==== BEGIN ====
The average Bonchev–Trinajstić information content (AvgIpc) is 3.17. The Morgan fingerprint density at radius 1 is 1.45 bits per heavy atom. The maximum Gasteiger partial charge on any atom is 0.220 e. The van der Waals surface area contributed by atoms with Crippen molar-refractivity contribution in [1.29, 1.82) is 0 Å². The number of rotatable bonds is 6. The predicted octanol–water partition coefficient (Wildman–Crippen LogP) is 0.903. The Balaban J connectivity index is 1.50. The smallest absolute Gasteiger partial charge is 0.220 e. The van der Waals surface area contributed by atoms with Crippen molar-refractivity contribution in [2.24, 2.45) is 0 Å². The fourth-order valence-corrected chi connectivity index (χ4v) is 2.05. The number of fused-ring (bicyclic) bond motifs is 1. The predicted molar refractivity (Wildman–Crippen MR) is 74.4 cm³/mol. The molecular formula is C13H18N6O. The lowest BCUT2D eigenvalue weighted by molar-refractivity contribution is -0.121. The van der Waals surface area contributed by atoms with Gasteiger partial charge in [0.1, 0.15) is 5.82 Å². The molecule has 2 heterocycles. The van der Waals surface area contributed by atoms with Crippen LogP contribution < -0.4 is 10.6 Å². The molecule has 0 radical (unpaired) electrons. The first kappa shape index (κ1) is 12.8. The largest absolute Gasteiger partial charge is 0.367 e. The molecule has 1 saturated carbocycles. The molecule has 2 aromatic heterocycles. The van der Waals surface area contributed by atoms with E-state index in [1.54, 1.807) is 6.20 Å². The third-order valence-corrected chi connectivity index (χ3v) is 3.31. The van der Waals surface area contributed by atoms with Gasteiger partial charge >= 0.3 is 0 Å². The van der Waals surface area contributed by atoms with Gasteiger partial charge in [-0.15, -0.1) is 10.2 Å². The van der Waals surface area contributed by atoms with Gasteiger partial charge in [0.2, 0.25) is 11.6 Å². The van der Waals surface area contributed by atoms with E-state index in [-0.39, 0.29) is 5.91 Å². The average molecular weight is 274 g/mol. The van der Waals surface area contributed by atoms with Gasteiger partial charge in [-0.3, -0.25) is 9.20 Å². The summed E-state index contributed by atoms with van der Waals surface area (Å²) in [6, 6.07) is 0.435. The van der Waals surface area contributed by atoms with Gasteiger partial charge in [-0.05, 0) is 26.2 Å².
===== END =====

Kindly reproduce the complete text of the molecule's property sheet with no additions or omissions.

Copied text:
The average Bonchev–Trinajstić information content (AvgIpc) is 3.17. The Morgan fingerprint density at radius 1 is 1.45 bits per heavy atom. The maximum Gasteiger partial charge on any atom is 0.220 e. The van der Waals surface area contributed by atoms with Crippen molar-refractivity contribution in [1.29, 1.82) is 0 Å². The number of rotatable bonds is 6. The predicted octanol–water partition coefficient (Wildman–Crippen LogP) is 0.903. The Balaban J connectivity index is 1.50. The smallest absolute Gasteiger partial charge is 0.220 e. The van der Waals surface area contributed by atoms with Crippen molar-refractivity contribution in [2.24, 2.45) is 0 Å². The fourth-order valence-corrected chi connectivity index (χ4v) is 2.05. The number of fused-ring (bicyclic) bond motifs is 1. The predicted molar refractivity (Wildman–Crippen MR) is 74.4 cm³/mol. The molecular formula is C13H18N6O. The lowest BCUT2D eigenvalue weighted by molar-refractivity contribution is -0.121. The van der Waals surface area contributed by atoms with Gasteiger partial charge in [0.1, 0.15) is 5.82 Å². The molecule has 2 heterocycles. The van der Waals surface area contributed by atoms with Crippen LogP contribution < -0.4 is 10.6 Å². The molecule has 0 radical (unpaired) electrons. The first kappa shape index (κ1) is 12.8. The largest absolute Gasteiger partial charge is 0.367 e. The molecule has 1 saturated carbocycles. The molecule has 2 aromatic heterocycles. The van der Waals surface area contributed by atoms with E-state index in [1.54, 1.807) is 6.20 Å². The third-order valence-corrected chi connectivity index (χ3v) is 3.31. The van der Waals surface area contributed by atoms with Gasteiger partial charge >= 0.3 is 0 Å². The van der Waals surface area contributed by atoms with Gasteiger partial charge in [-0.15, -0.1) is 10.2 Å². The van der Waals surface area contributed by atoms with Gasteiger partial charge in [0.2, 0.25) is 11.6 Å². The van der Waals surface area contributed by atoms with E-state index in [-0.39, 0.29) is 5.91 Å². The average molecular weight is 274 g/mol. The van der Waals surface area contributed by atoms with Gasteiger partial charge in [-0.3, -0.25) is 9.20 Å². The summed E-state index contributed by atoms with van der Waals surface area (Å²) in [6, 6.07) is 0.435. The van der Waals surface area contributed by atoms with Gasteiger partial charge in [-0.05, 0) is 26.2 Å².